Posted by Dave Kopperman
I’m a Beatles fan, and, more to the point, I’m a Paul McCartney fan. In fact, it’s safe to say that I was very much a Beatles fan from my teens into my early twenties, but then I really came to be fascinated by Paul’s solo work, and I may even prefer that to the Beatles. Note that I said “preferred,” and not “think it’s better,” because, really, the Beatles work is so perfect from beginning to end that it’s not even like they created it – it’s more like it was always there, and they just kind of uncovered it.
But perfection can get kind of dull, you know?
Paul’s solo work does not suffer under the strain of being perfect. Oh, it’s fully flawed, wonderfully human stuff. And if the nearly 45 years since the implosion of the Fab Four, he’s also produced quite a bit, being the only Beatle to have anything resembling a work ethic. He had to prove he could make a second run at the top ten after the Beatles, so he worked up a respectable catalogue of singles. But, this not being the Beatles anymore, and having full creative control, the tracks between the hits became stranger and stranger. Everyone knows the man is a huge pothead, and some of his ideas certianly seem like they were dreamt up in a cloud of blue smoke.
Case in point: many of you may know the album Ram. Most famous, perhaps, for the single Uncle Albert/Admiral Halsey, Ram was McCartney really getting back to work with a full studio production album since leaving the Beatles – so, something of a commercially calculated affair, but given that Paul’s medium is, you know, popular music, it’s really an artist returning to his home soil. But how many of you have heard of Thrillington? Shortly after Ram first appeared in stores, another LP followed, credited to one Percy “Thrills” Thrillington. The album was all of the tracks on Ram re-recorded as instrumental orchestral music.
See? Paul set it up for himself so that he could do high art, low art, popular work, deliberate kitsch and whatever else came into his mind. Basically, everything he’s done since Let it Be has been Paul’s retirement, and he apparently wanted to spend his retirement having fun.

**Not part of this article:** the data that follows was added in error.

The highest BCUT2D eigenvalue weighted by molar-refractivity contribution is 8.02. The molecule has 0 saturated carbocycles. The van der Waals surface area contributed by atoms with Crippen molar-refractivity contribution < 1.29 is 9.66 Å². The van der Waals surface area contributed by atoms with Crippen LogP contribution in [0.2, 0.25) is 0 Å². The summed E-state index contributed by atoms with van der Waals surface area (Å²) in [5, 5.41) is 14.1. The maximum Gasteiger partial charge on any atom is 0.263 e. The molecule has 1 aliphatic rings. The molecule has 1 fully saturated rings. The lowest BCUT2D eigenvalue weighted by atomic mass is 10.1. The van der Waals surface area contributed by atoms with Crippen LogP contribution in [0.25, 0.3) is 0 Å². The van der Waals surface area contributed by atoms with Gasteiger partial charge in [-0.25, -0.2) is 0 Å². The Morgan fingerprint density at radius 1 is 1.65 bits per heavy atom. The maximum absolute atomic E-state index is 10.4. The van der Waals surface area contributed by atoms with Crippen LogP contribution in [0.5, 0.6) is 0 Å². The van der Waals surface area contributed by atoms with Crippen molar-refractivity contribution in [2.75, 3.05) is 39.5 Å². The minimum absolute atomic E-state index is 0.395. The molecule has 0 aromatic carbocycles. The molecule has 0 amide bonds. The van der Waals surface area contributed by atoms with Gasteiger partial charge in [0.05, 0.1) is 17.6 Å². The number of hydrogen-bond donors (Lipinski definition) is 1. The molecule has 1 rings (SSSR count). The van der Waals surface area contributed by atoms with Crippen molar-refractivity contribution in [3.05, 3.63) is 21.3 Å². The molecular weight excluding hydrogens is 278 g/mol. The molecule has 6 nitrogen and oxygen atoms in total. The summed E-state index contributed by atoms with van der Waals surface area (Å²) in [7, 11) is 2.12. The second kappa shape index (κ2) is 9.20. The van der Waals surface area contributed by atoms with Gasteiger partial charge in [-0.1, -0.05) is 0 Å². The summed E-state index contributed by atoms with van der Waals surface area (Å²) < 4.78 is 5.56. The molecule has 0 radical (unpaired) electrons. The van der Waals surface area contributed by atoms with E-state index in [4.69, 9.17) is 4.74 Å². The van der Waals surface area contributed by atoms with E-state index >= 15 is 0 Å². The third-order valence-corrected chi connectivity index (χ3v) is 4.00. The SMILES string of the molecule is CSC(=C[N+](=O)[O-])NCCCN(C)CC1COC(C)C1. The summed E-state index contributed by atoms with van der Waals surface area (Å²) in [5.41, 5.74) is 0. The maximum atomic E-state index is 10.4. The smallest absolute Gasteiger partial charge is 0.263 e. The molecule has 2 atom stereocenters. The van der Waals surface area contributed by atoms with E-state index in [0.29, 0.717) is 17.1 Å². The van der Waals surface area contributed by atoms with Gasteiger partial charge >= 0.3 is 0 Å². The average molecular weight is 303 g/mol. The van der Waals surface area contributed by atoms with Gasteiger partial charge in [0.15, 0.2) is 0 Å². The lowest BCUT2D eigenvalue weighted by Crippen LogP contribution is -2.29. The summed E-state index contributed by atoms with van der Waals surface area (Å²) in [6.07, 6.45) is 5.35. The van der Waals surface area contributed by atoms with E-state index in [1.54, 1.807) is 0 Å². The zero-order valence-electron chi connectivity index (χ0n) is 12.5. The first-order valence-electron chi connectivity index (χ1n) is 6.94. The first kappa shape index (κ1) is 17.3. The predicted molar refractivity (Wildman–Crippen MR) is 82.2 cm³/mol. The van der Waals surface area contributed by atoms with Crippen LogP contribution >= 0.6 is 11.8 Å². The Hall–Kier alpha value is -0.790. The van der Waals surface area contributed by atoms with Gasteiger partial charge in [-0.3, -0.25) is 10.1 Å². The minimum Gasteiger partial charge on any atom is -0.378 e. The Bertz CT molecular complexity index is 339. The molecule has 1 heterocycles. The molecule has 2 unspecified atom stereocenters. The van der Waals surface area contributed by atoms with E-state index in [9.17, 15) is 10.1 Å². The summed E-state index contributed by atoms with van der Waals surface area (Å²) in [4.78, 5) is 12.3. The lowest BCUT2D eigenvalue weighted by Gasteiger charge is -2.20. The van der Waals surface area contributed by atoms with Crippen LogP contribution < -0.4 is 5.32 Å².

One thing that’s slightly irksome for an American Paul fan is that he’s so prolific that he would sometimes record and release things just for the British market. Things that would be huge hits over there, but never a note heard over here. It’s almost as though he had two parallel careers going, one in which he’s known for Silly Love Songs and Jet, and another in which he’s the man behind Give Ireland Back to the Irish and the curio from the early 1980’s, We All Stand Together.
I’d been reading references to “The Frog Chorus” for years in various biographies and interviews, but always made with the assumption that the reader knows what the hell a “Frog Chorus” is, and usually with the assumption that the reader shares the writer’s dismissive attitude towards this song. It’s not an exaggeration to say that I’ve read at least three full length Paul biographies, and several dozen other pieces here and there, and watched whatever interviews there are to see – at nearly fifty years in the spotlight, there’s quite a bit! – but nowhere could I glean anything more than that Paul had bought the rights to old British children’s book & character, stuffed bear Rupert, and that some kind of animated adaptation had resulted, and that Paul always seemed pretty defensive about it in interviews (which he always does when he feels he’s out of critical fashion).
And I knew that everyone had really, really really thought this “Frog Chorus” was probably beneath McCartney, and most certainly beneath contempt. Beyond that? Nothing. And since I’d been reading these oblique and mocking references to “The Frog Chorus” since around when I first went to college, it’s been nattering at the back of my brain for a long time.
Finally, thanks to the magic of the internet, I happened to be online when something reminded me of this mystery, and I realized I could do something about it. To the YouTube!
And let me just say: you hear that song once and it’s stuck in your head for days, man.
So, am I crazy? Is this not just a totally charming thing? Turns out it was a stand-alone, and not part of a feature (although he did two more similar pieces to pair it with over the years). What’s the fuss? Is a Beatle not allowed to do a nice piece of children’s music and animation? Then what the hell was Yellow Submarine? And this Rupert thing is early enough so that it pre-dates the Disney resurgence fueled by the pop-lords of the UK, like Elton John, and Phil Collins, and even Sting, so maybe Paul was just getting harshed on because it wasn’t cool to do a kid’s song with singing frogs in balloons and a teddy bear in it?
Maybe not. I mean, the attic from Paul’s video is probably the same set as the one that Bowie reminisced in at the intro of The Snowman:
Anyhow, I think “The Frog Chorus” is just swell, and people are just grumpy.
I note that the single went to number three, so I doubt Paul is too broken up about the mockery. He can use the money he made off of it to buy an island that doesn’t have any critics on it, after all.